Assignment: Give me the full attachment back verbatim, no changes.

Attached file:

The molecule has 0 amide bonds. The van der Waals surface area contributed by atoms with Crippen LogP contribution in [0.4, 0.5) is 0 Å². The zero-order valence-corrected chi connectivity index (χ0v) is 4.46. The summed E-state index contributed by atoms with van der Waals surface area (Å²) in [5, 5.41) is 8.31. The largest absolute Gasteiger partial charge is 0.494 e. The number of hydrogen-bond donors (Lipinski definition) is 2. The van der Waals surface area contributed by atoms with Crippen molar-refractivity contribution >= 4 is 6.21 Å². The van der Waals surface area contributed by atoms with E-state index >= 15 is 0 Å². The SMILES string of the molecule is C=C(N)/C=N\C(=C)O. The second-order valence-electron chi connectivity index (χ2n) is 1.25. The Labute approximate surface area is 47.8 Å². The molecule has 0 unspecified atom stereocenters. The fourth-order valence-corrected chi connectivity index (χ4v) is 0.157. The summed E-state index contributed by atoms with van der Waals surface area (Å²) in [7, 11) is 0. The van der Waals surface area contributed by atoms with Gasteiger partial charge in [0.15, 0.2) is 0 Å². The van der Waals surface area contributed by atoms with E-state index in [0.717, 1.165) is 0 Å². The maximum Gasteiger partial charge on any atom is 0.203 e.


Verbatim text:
The molecule has 0 amide bonds. The van der Waals surface area contributed by atoms with Crippen LogP contribution in [0.4, 0.5) is 0 Å². The zero-order valence-corrected chi connectivity index (χ0v) is 4.46. The summed E-state index contributed by atoms with van der Waals surface area (Å²) in [5, 5.41) is 8.31. The largest absolute Gasteiger partial charge is 0.494 e. The number of hydrogen-bond donors (Lipinski definition) is 2. The van der Waals surface area contributed by atoms with Crippen molar-refractivity contribution >= 4 is 6.21 Å². The van der Waals surface area contributed by atoms with E-state index >= 15 is 0 Å². The SMILES string of the molecule is C=C(N)/C=N\C(=C)O. The second-order valence-electron chi connectivity index (χ2n) is 1.25. The Labute approximate surface area is 47.8 Å². The molecule has 0 unspecified atom stereocenters. The fourth-order valence-corrected chi connectivity index (χ4v) is 0.157. The summed E-state index contributed by atoms with van der Waals surface area (Å²) in [7, 11) is 0. The van der Waals surface area contributed by atoms with Gasteiger partial charge in [0.15, 0.2) is 0 Å². The van der Waals surface area contributed by atoms with E-state index in [0.717, 1.165) is 0 Å². The maximum Gasteiger partial charge on any atom is 0.203 e.